March 2013

ITAD Certifications Insufficient

ITAD Certifications Important but Insufficient Tests of a Vendor’s Disposition Process

By: Jim Kegley, U.S. Micro Corporation

IT asset disposition (ITAD) is a young field relative to others in the broader IT industry, but it will need to grow up fast to keep up with the ever-increasing quantity of devices making their way into the workplace and home. This challenge should not be underestimated. According to the U.S. Environmental Protection Agency (EPA), 2.37 million tons of electronics were retired in 2009, an increase of more than 120 percent over a decade earlier. BCC Research, a market forecasting organization focused on science and technology trends, expects e-waste will continue growing indefinitely at 8 percent annually.

Statistics like these are causing notice from news organizations, regulators and special interest groups who are increasingly interested in how various industry players, from original equipment manufacturers (OEMs) to large companies, are protecting human health and the environment through their disposition practices.

Data breaches making headlines more often
While the environmental impact of e-waste gains attention as a recognized global challenge, data security breaches are already a common news story and concern among the general public. In 2012, for example, a NASA employee’s laptop containing personal information on over 10,000 employees was stolen from a car. This past January, Global Payments Inc. announced that a data breach in April 2012, which affected an estimated 1.5 million payment cards in North America, cost the company $93.9 million. The list of high-profile organizations impacted seems to grow longer each week.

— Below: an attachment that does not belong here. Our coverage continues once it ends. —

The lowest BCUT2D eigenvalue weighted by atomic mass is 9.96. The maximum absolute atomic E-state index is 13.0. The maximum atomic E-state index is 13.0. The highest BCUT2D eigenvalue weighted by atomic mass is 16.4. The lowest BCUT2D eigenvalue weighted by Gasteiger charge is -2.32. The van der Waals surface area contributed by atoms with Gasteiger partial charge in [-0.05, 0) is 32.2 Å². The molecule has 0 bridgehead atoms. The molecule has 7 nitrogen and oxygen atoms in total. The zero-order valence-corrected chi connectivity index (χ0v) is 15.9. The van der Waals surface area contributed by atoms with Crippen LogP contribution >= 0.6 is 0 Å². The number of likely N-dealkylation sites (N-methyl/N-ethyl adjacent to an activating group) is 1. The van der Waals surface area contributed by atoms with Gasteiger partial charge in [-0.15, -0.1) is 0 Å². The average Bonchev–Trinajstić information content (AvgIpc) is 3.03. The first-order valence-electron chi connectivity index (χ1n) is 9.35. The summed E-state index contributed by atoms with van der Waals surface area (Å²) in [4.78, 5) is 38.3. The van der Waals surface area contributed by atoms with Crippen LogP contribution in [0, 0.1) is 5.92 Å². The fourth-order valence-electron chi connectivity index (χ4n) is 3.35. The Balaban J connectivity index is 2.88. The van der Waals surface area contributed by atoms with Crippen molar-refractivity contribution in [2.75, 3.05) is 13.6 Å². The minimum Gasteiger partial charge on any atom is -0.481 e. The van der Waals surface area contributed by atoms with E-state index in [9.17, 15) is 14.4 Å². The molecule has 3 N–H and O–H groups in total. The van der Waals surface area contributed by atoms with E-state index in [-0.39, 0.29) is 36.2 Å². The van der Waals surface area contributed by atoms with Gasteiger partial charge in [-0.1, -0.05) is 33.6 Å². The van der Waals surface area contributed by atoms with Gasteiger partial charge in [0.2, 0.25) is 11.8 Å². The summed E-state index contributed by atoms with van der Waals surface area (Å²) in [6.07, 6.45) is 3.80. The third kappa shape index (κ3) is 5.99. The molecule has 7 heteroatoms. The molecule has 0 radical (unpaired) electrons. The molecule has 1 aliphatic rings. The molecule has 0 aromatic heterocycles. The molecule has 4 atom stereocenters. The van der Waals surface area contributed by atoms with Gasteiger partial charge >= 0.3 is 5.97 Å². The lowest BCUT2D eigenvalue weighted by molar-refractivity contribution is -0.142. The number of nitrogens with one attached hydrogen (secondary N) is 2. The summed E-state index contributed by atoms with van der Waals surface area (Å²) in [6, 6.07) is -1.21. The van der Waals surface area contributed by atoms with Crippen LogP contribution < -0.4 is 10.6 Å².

Such statistics and data breach examples are likely not surprising to executives tasked with making decisions about their company’s disposition vendor. They know that data breaches can be devastating to a company’s bottom line and reputation, and that good corporate citizenship requires environmentally sensitive disposition. What is often less clear to them, however, is whether their company has the right process in place to protect against unsafe industry practices. What is the best method of destroying data on hard drives? Is it okay if an ITAD vendor uses downstream vendors to process e-waste? The answers to these questions are more controversial than they should be.